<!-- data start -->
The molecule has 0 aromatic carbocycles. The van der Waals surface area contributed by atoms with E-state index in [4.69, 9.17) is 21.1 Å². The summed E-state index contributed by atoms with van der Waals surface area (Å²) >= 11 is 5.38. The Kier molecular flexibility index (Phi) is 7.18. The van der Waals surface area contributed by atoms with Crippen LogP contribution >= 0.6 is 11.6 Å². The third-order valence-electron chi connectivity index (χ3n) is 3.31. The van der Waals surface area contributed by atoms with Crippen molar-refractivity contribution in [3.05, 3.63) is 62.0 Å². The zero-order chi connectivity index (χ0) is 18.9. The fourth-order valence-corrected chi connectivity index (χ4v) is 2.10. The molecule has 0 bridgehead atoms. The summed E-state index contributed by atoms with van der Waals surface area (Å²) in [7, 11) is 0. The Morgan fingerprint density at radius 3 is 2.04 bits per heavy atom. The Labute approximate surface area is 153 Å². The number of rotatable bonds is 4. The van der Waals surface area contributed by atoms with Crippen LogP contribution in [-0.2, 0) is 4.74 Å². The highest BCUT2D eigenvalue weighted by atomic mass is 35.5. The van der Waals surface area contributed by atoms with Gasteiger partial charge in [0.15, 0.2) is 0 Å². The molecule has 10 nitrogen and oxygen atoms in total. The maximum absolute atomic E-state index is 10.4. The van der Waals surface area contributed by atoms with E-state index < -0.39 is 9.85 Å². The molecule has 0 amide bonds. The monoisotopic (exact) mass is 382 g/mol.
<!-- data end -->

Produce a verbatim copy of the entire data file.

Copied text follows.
The molecule has 0 aromatic carbocycles. The van der Waals surface area contributed by atoms with E-state index in [4.69, 9.17) is 21.1 Å². The summed E-state index contributed by atoms with van der Waals surface area (Å²) >= 11 is 5.38. The Kier molecular flexibility index (Phi) is 7.18. The van der Waals surface area contributed by atoms with Crippen LogP contribution >= 0.6 is 11.6 Å². The third-order valence-electron chi connectivity index (χ3n) is 3.31. The van der Waals surface area contributed by atoms with Crippen molar-refractivity contribution in [3.05, 3.63) is 62.0 Å². The zero-order chi connectivity index (χ0) is 18.9. The fourth-order valence-corrected chi connectivity index (χ4v) is 2.10. The molecule has 0 bridgehead atoms. The summed E-state index contributed by atoms with van der Waals surface area (Å²) in [7, 11) is 0. The Morgan fingerprint density at radius 3 is 2.04 bits per heavy atom. The Labute approximate surface area is 153 Å². The number of rotatable bonds is 4. The van der Waals surface area contributed by atoms with Crippen LogP contribution in [-0.2, 0) is 4.74 Å². The highest BCUT2D eigenvalue weighted by atomic mass is 35.5. The van der Waals surface area contributed by atoms with Gasteiger partial charge in [0.15, 0.2) is 0 Å². The molecule has 10 nitrogen and oxygen atoms in total. The maximum absolute atomic E-state index is 10.4. The van der Waals surface area contributed by atoms with E-state index < -0.39 is 9.85 Å². The molecule has 0 amide bonds. The monoisotopic (exact) mass is 382 g/mol.